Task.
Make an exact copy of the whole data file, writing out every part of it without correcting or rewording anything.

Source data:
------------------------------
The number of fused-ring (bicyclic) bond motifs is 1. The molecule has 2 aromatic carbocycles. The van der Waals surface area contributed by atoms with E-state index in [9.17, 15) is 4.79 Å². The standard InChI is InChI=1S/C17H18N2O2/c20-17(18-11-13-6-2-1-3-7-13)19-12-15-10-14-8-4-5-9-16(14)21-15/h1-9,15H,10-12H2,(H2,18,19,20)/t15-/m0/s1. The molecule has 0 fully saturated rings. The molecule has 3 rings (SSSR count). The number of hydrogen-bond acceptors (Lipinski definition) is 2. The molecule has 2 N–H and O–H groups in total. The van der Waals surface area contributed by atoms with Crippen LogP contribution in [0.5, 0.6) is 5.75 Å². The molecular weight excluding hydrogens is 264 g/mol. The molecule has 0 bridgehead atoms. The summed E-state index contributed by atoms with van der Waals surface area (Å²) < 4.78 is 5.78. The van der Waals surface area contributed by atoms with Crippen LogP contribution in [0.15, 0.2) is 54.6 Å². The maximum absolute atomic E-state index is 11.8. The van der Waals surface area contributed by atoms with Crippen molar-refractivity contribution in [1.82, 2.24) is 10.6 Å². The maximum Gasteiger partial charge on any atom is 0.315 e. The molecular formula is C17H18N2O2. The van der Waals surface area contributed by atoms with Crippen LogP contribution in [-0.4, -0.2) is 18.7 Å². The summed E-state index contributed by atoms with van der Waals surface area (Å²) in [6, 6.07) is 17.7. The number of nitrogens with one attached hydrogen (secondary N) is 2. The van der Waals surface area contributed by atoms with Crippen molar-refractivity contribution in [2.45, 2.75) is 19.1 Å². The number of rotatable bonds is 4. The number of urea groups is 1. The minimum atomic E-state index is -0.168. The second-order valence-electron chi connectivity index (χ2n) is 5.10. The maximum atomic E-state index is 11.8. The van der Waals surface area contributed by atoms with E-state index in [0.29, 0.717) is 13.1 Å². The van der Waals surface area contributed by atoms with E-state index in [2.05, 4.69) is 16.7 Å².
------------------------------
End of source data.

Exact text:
The number of fused-ring (bicyclic) bond motifs is 1. The molecule has 2 aromatic carbocycles. The van der Waals surface area contributed by atoms with E-state index in [9.17, 15) is 4.79 Å². The standard InChI is InChI=1S/C17H18N2O2/c20-17(18-11-13-6-2-1-3-7-13)19-12-15-10-14-8-4-5-9-16(14)21-15/h1-9,15H,10-12H2,(H2,18,19,20)/t15-/m0/s1. The molecule has 0 fully saturated rings. The molecule has 3 rings (SSSR count). The number of hydrogen-bond acceptors (Lipinski definition) is 2. The molecule has 2 N–H and O–H groups in total. The van der Waals surface area contributed by atoms with Crippen LogP contribution in [0.5, 0.6) is 5.75 Å². The molecular weight excluding hydrogens is 264 g/mol. The molecule has 0 bridgehead atoms. The summed E-state index contributed by atoms with van der Waals surface area (Å²) < 4.78 is 5.78. The van der Waals surface area contributed by atoms with Crippen LogP contribution in [0.15, 0.2) is 54.6 Å². The maximum absolute atomic E-state index is 11.8. The van der Waals surface area contributed by atoms with Crippen molar-refractivity contribution in [1.82, 2.24) is 10.6 Å². The maximum Gasteiger partial charge on any atom is 0.315 e. The molecular formula is C17H18N2O2. The van der Waals surface area contributed by atoms with Crippen LogP contribution in [-0.4, -0.2) is 18.7 Å². The summed E-state index contributed by atoms with van der Waals surface area (Å²) in [6, 6.07) is 17.7. The number of nitrogens with one attached hydrogen (secondary N) is 2. The van der Waals surface area contributed by atoms with Crippen molar-refractivity contribution in [2.45, 2.75) is 19.1 Å². The number of rotatable bonds is 4. The number of urea groups is 1. The minimum atomic E-state index is -0.168. The second-order valence-electron chi connectivity index (χ2n) is 5.10. The maximum atomic E-state index is 11.8. The van der Waals surface area contributed by atoms with E-state index in [0.29, 0.717) is 13.1 Å². The van der Waals surface area contributed by atoms with E-state index in [2.05, 4.69) is 16.7 Å².